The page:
One of the greatest burdens is to receive a bad medical diagnosis. Some may be terrifying and involve a chance of death while other cases are terminal pronouncements. These challenges involve first digesting the terrifying diagnosis. This alone is a challenge and can cause time to adjust to the challenge ahead. Whether its a long road to recovery or potential death, one must eventually overcome the initial shock wave of grief and denial and move forward.
The article, “The Importance of Grief and Acceptance After a Diagnosis” by Jori Hamilton states,
“Many people, after learning any type of serious diagnosis go through different stages of grief. Grief doesn’t just apply to death, it applies to other types of loss as well.”
Please also review our Grief Counseling Program as well as our Pastoral Thanatology program. Both programs can help professionals with the training they need to help others through the process of grief and death.
Ministry presents a multitude of challenges. Pastoral care from caring for the sick, dying, as well as the grieving can strain any minister. The time and energy it also takes to spiritually guide a flock can be demanding.
The article, “10 common pastoral care challenges” by Thom Rainer explores ten common challenges in pastoral care and ministry. He states,
“So, for the most part, the challenges are not the members themselves, but the capacity to meet all the pastoral needs members have. Here are how the pastors expressed ten of their greatest pastoral care challenges.”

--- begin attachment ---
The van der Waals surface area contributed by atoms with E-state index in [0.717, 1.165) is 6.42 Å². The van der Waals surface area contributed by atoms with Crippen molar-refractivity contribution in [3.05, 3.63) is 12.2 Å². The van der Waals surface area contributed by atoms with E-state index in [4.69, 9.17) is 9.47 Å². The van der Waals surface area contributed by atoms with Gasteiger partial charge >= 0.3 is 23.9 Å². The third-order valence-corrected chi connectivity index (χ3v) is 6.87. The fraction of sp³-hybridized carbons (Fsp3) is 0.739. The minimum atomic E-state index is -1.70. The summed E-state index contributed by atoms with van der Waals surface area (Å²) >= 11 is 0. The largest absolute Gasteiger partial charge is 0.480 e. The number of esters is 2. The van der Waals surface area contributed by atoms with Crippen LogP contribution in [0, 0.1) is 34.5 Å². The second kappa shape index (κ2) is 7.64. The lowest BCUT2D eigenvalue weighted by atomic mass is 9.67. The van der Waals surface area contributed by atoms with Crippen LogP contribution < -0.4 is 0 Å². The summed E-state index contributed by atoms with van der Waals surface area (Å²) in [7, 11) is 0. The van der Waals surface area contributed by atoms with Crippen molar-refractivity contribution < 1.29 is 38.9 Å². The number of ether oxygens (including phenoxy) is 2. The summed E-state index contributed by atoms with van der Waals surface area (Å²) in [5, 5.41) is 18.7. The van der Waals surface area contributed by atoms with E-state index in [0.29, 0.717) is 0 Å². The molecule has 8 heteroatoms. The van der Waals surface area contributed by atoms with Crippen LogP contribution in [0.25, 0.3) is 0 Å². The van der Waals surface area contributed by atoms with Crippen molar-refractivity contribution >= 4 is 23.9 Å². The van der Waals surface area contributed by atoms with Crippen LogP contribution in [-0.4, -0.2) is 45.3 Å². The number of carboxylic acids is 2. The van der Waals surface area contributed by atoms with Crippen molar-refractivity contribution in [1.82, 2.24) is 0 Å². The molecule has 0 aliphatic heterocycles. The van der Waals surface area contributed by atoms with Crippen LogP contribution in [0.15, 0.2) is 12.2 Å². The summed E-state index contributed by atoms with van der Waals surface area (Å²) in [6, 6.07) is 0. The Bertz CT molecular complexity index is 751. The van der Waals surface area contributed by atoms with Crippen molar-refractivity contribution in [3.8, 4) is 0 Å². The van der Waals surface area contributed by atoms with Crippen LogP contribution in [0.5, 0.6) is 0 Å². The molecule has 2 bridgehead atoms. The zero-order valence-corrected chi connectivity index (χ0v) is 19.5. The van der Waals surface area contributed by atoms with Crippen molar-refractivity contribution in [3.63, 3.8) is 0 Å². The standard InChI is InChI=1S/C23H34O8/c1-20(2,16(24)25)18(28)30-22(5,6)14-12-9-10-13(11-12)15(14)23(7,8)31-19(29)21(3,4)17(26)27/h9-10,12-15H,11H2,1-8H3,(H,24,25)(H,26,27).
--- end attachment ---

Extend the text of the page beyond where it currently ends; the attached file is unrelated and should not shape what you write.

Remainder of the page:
There is much to learn about life from the elderly. In their dying days they can also teach us how to reflect on life and live it to the fullest. In many ways we can help them and they can help teach us. In Pastoral Care, those who help the dying can help and learn.
The article, “Lessons on Living From My 106-Year-Old Aunt Doris” by Barry Eisenberg discusses how much we can learn in our care of the elderly. She states,
“I have been involved in health care for my entire professional life, as a hospital executive, consultant and professor of health care management. But the time spent with my aunt at the end of her life taught me more about living and dying than all my experience had prepared me for.”
Suicide for the longest time was considered only to be a sin of despair. It was a stigma and received more condemnation than care. Today, individuals who attempt suicide are treated more like victims fortunately. Family is also given the care and love they deserve from a pastoral perspective.
The article, “SUICIDE: MOVING BEYOND CONDEMNATION TO CARE” by Elizabeth Evans states,
“Numerous faith traditions have a history of criticising suicide as a sin – and one that leads to damnation. But some faith leaders are now working not only to offer those facing despair help in addressing the root causes of suicide but to remove the stigma that keeps so many suffering families quiet after the death of a loved one.”
Addiction of anything is hard to overcome. Many times individuals need assistance or substance abuse counselors to help them overcome the addiction. Addiction therapy is another tool that can be used.
The article, “What Is Addiction Therapy, and Does It Work?” from Rehab Solution states,
“Addiction therapy delves deeply into the roots of addiction. It seeks out its original causes, because addiction is frequently a manifestation of deep-seated mental issues, such as depression or anxiety. Addicts seek relief by “self-medicating” with drugs and/or alcohol.”